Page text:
Google's Nexus 7 will be half the price of the competing iPad and has deals with entertainment industry giants to make more content available
Now it's Google entering the iPad competition.
The search giant unveiled the Nexus 7, a $199 tablet made with Taiwan's Asustek Computer Inc., Wednesday morning at its developers conference.
The 7-inch tablet, which will run on Android's mobile operating system, comes just a week after Microsoft fixed its crosshairs on the iPad with the carefully orchestrated release of its new Surface tablet.
Google's device will run on a new version of the Android 4.1 software named Jelly Bean.
Priced to compete with the Amazon Kindle Fire — and at about half the cost of the iPad — the Nexus 7 is available for preorder Wednesday on the Google Play store. It will ship in mid July.
The tablet has a front-facing camera and claims to have up to nine hours of battery life with video playback and up to 300 hours of standby.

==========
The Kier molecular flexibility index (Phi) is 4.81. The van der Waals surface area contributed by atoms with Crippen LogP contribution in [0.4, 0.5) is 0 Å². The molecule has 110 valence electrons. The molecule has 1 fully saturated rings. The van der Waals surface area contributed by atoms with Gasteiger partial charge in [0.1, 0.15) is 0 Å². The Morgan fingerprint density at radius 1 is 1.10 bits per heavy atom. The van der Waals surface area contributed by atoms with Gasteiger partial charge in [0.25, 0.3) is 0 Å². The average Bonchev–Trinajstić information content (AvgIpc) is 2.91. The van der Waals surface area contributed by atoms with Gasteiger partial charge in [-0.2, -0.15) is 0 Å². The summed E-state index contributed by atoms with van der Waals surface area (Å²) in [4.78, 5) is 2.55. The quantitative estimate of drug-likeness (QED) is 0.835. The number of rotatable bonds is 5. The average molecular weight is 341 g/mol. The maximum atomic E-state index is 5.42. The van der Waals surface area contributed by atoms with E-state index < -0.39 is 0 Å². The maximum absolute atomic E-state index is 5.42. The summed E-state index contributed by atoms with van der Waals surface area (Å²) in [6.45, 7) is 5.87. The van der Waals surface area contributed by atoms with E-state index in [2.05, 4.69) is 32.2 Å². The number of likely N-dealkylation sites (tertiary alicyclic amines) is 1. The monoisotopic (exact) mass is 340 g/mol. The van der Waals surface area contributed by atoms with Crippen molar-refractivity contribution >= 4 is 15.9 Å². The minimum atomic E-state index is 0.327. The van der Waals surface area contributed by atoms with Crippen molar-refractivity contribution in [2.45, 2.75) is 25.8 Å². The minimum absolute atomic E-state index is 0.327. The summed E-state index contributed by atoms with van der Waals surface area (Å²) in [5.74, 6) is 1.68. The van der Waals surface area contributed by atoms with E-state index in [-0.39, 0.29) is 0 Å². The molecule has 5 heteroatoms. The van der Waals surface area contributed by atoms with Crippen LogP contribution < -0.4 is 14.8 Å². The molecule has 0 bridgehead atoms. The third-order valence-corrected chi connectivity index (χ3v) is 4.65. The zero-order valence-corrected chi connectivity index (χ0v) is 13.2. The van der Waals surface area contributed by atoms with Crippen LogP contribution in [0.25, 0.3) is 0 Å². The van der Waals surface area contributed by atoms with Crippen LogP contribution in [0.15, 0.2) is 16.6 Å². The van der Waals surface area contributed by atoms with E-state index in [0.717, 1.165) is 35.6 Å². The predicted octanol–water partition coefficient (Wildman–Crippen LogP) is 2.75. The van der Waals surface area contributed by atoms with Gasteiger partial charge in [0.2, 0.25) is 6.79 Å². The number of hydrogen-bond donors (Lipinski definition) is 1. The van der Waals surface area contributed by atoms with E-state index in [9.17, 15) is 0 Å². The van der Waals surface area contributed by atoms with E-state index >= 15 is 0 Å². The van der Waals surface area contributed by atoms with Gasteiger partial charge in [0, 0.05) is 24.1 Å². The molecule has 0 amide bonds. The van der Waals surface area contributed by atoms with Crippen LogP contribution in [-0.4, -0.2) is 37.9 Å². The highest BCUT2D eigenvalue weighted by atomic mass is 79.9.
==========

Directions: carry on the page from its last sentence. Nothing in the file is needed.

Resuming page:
Google has courted the entertainment industry with this product launch as it announced Wednesday that it struck deals with Disney, NBC Universal, Sony and Paramount to download or rent movies and shows on the Google Play store, along with magazine subscriptions from Hearst, Conde Nast and Meredith.
Despite the popularity of its Android smartphones, the search engine giant has struggled to break into the growing tablet market, the sales of which nearly doubled last year to 118.9 million units, according to Gartner Inc, a technology research firm.
Android-powered tablets are already available from Samsung, HTC Corp. and Motorola Mobility Holdings, which Google bought last month for $12.5 billion, according to Bloomberg.
But Google is trying to use its own dictionary-bound brand name to increase sales to consumers who will be swayed by its sleek hardware, updated software and lower price than the iPad, which starts at $499.
Both Google and Asustek did not immediately respond to requests for comment.